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As connections between Russia's state and dominant church increase, observers worry about religious freedom.
MOSCOW, Russia — Priests serving with military units, religious classes in public schools, even blessings at national hockey games — this is the face of the new Russian Orthodox Church.
Following years of steady post-communism revival, the church saw an explosive growth in its activities and state role last year. Now critics warn that the growth is coming at the expense of religious freedom in the country, with many faiths under attack.
In an annual report on religious freedom released in late January, the Moscow-based Liberty of Conscience Institute said the relationship between the church and the state had become “symbiotic,” violating the constitution and leading to widespread discrimination against religious minorities.
In the latest move, Russia’s top court in December upheld a ruling banning a regional branch of the Jehovah’s Witnesses. The group has long faced scrutiny in Russia.
More widespread, the report warned, was discrimination against some of Russia’s larger minorities — Muslims, Jews and Buddhists. With Russian Orthodoxy, these are the country’s four recognized religions.
Last summer, Russian President Dmitry Medvedev announced an initiative to appoint Orthodox chaplains to all army units. The current school year is the first in which religion classes, for which students ostensibly can study religions other than Orthodoxy and choose a secular option, are offered in public schools. With Orthodoxy being the religion to which the overwhelming majority of Russians belong, critics fear other school options won’t be truly followed. The religious rights report warned that in any case the move could lead to the disintegration of Russia’s proclaimed secularity.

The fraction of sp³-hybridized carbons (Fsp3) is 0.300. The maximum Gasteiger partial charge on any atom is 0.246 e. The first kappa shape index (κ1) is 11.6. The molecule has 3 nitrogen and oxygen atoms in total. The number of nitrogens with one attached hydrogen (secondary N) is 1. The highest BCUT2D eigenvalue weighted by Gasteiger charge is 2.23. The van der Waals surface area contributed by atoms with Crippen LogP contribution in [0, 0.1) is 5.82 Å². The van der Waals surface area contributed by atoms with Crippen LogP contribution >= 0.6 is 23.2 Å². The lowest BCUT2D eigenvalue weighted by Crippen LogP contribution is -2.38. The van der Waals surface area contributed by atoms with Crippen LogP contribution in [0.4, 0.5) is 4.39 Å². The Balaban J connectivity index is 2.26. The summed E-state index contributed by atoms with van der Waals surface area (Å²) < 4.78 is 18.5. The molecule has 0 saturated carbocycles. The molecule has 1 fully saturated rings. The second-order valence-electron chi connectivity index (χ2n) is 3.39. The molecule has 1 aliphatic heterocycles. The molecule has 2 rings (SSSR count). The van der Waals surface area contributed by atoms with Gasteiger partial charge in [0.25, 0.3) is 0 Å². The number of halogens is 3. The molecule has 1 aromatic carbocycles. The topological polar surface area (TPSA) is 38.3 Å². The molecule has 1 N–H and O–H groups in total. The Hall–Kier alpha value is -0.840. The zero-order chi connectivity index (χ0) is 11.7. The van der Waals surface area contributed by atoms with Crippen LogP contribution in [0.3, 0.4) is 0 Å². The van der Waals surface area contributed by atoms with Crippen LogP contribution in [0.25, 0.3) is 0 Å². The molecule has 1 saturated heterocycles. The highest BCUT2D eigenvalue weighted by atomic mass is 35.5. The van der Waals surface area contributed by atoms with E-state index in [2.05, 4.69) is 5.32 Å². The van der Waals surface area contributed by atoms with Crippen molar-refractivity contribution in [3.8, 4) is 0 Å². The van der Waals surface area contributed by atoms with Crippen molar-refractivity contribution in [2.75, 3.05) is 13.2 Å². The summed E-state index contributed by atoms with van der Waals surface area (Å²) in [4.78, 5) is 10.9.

Lacking a state ideology, the Kremlin has had a heavy hand in pushing for the church’s prominence. Medvedev and Prime Minister Vladimir Putin are regularly shown on state-run television attending services. Medvedev’s wife is particularly active in Orthodox circles.
The church, a wealthy institution reveling in its newfound power following the state-mandated atheist years of the Soviet Union, asks its followers to hold not just society, but government, to its standards.
Father Vsevolod Chaplin, the church’s spokesman and head of its department of church-society relations, recently gave a sermon to believers from several former Soviet republics.
“We don’t have to be scared to put the following task before ourselves: If we, the majority in each of our countries — there are people here from Belarus, Ukraine, Moldova — then we have the full right that our moral principles, our vision for the present and the future are determining factors in those spheres of social life and government in which we work,” he said, according to the Interfax-Religion news agency.
In Russia, religion and ethnicity are intertwined — to call oneself Russian is also to call oneself Orthodox (russki). There is a different word to describe Jews and Muslims (rossianie), for example, even if their families have been in Russia for generations. You are not considered truly Russian unless you are Orthodox, whether a practicing believer or not.
The government-backed push to further raise the profile of the Orthodox Church only works to reinforce the growing nationalism that has engulfed the country since the Soviet Union’s fall, critics say.